Most of the Android phones on the market have some method of external storage, almost always in MicroSD card form. But a few notable phones like the Nexus S and Galaxy Nexus lack this capability, as do several high-profile upcoming phones like the HTC One X. A little company called Sanwa aims to correct these oversights with the Sanwa USB Reader, a gadget that's nothing if not descriptive: it plugs into a standard MicroUSB port and adds a full-sized USB port and standard SD/MicroSD slots, plus another MicroUSB port, presumably for pass-through charging.
There's just one problem: this little gadget is not universal. Right now the only popular devices it supports are the Samsung Galaxy S II and Sony's Tablet S, with some Japan-only Sony and Toshiba models thrown in for good measure. Of course the Galaxy S II already has a MicroSD card slot, but I suppose it could still be useful for its other functions, and will (probably) work with Samsung phones that are simple enough. Most of this is a moot point for a lot of our readers anyway, since the reader is only available in Japan, for the local equivalent of around $40.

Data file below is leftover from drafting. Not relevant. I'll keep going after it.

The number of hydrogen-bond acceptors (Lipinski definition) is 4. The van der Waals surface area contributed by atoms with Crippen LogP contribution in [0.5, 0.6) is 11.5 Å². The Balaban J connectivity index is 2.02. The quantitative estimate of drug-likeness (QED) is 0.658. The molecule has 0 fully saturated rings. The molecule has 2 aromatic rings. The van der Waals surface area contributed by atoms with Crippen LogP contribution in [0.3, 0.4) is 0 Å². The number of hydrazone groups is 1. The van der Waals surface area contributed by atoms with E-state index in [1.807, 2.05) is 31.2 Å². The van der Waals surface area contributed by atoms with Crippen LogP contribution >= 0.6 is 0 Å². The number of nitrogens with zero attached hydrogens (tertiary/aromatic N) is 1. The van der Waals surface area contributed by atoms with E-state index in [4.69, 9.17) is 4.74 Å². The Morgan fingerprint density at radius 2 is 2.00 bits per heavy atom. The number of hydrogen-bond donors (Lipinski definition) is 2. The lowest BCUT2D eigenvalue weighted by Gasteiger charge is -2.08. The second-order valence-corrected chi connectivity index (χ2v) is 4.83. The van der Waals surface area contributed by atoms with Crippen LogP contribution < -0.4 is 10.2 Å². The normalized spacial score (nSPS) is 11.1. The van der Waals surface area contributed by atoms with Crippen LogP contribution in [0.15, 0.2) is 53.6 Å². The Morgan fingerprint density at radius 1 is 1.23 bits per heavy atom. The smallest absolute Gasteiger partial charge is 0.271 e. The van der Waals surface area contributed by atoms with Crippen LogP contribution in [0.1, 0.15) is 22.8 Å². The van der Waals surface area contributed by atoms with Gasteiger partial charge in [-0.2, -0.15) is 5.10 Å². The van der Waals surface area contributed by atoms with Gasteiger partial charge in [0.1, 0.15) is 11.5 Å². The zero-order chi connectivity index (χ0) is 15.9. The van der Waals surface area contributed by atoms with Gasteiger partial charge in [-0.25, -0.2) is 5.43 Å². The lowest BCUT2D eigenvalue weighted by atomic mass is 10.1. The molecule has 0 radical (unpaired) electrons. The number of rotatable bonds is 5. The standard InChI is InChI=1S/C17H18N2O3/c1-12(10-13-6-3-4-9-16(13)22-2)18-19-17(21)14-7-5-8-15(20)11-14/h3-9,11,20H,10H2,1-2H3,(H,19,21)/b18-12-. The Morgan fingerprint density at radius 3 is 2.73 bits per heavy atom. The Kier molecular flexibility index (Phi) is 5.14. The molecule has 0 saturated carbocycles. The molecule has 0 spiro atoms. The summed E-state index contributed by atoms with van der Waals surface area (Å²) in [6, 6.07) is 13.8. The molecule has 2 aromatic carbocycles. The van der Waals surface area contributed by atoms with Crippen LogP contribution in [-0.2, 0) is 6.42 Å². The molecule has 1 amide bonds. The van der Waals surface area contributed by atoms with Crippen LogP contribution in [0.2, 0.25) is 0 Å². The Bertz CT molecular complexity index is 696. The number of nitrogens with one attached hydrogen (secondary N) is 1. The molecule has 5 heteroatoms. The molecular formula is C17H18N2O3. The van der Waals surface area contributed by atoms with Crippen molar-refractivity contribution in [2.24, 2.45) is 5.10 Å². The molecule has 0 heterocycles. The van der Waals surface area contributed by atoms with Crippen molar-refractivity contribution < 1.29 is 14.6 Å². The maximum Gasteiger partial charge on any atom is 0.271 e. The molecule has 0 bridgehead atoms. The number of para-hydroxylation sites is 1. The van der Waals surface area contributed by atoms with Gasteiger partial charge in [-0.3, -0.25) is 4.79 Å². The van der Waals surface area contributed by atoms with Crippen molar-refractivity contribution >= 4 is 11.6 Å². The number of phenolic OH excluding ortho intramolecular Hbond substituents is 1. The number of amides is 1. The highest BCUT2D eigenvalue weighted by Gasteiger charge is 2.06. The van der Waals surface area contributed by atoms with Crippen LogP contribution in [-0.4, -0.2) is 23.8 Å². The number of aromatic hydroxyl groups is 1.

Anything running Honeycomb or later should be able to take advantage of USB host mode, which (in theory) allows just about any USB storage device to be hooked up and accessed with a file manager. This being the case, most Android tablets can access the ports added by this little gadget with either a cheap adapter or a first-party accessory to do the job. Of course, those aren't quite as flexible as Sanwa's device, but I'd bet yen to donuts that they're more reliable.